Extra-long wedding cakes are showing up at receptions

After months of thinking about how to make the most delicious wedding cake possible, Rachel Karten and Roxanne Rosensteel, a pastry chef based in Santa Barbara, California, concluded that only one type of wedding cake could fit the bill: a big cake

The original plan was to have four, but when Karten, Bon Appétit’s former head of social media, saw the 3-foot-long cake at designer Sandy Liang’s wedding in June, she asked Rosensteel if it might be possible to combine four cakes into one. one.

Was. Rosensteel baked a chiffon cake with olive oil and plum jam, topped with burnt honey buttercream and delicate purple gomphrena flowers that measured just over 4 and a half feet, a size dictated by the width of the car. Rosensteel. (Other bakers may travel with the cake in parts and assemble it on site.)

The mega cake was momentous for reasons beyond its size: It was part of an emerging trend of extremely long cakes appearing around the world. But they are alike only in their oversized proportions: bakers are putting their unique spin on large-format desserts to produce cakes of all shapes and flavors, and for all occasions. Zélikha Dinga, a Paris-based chef, baked a 5-foot-long semicircle cake for stylist and model Shawn Lakin’s wedding to Matt Spector in Michigan in September. That same month, Blanca Miró Scrimieri, content creator and influencer, celebrated her birthday with a more than 5-foot-long Brazo Gitano, a Spanish roll, baked by Pastry Gas in Barcelona. Julia Gallay of Gallz Provisions in Toronto baked a 7-foot-long floral cake for a pop-up event at a friend’s bar, passing it through a window.

These oversized foodscapes may seem modern now, but the intersection of food and large-scale art is nothing new. “Food has always been a symbol of wealth and status,” said Geraldine A. Johnson, head of the art history department at Oxford University.

“From the 16th century onwards, there was a growing fascination among European elites with elaborate banquets that included sculptures made of food,” Professor Johnson said. “At the wedding of Marie de’ Medici and the French king Henry IV in 1600, the elaborate table decorations included almost life-size gilded sugar sculptures of the bride and groom.”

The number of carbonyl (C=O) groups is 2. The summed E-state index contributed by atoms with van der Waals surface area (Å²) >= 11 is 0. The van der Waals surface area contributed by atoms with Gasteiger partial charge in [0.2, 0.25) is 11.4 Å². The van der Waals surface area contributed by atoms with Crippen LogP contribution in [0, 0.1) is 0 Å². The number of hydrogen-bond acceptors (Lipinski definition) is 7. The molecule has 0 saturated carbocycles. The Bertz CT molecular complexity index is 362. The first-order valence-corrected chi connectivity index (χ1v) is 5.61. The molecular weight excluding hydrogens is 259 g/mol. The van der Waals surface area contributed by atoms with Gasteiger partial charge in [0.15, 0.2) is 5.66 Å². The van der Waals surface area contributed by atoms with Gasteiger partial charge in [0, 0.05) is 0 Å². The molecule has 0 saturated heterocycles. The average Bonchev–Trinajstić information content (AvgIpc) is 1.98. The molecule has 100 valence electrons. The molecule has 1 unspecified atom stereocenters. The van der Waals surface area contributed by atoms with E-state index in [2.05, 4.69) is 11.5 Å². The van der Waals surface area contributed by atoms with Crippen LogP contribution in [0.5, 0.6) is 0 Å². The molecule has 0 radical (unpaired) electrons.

In a more contemporary context, one could reference “Les dîners de Gala,” Salvador Dalí’s surrealist cookbook published in 1973, for scenes of sprawling tables and towers of food. And more recently, artist and chef Laila Gohar has been making large-scale desserts at high-profile events since 2019, including 50 feet of sweets last year that fed 3,000 people.

Now, unlike the micro-gatherings and individually wrapped treats necessitated by the pandemic, the trend has arrived at weddings, along with oversized charcuterie boards and their newest iteration, butter boards. “This idea of ​​a more messy, communal dessert is probably going to be something that people will continue to do,” said Karten, who married Greg Costanzo in September.

Then there is, of course, the appeal of these ostentatious offers on social media. In general, Ms. Karten said, “at weddings there is a pressure to attract attention. “More and more people are trying to do things or small details that can attract attention online or set a trend.”

Delaney Lundquist, an interior stylist and design manager in Charlotte, North Carolina, was one of the first to document the mega cake trend on TikTok. “I hope it’s not too much for May 2024,” said Lundquist, 31, who is currently planning his own wedding. “I’m dreaming of a tiramisu several feet long.”

She doesn’t need to worry. The trend is “probably just getting started,” Gallay said.

Kassie Mendieta, a cake decorator and recipe developer in Los Angeles, warned, however, that what might at first seem like a humble cake can still present a challenge.

“I can confirm that it is not easier than making a tiered cake,” he said. “I don’t want anyone to think, ‘Oh my God, this is going to be so easy.’”

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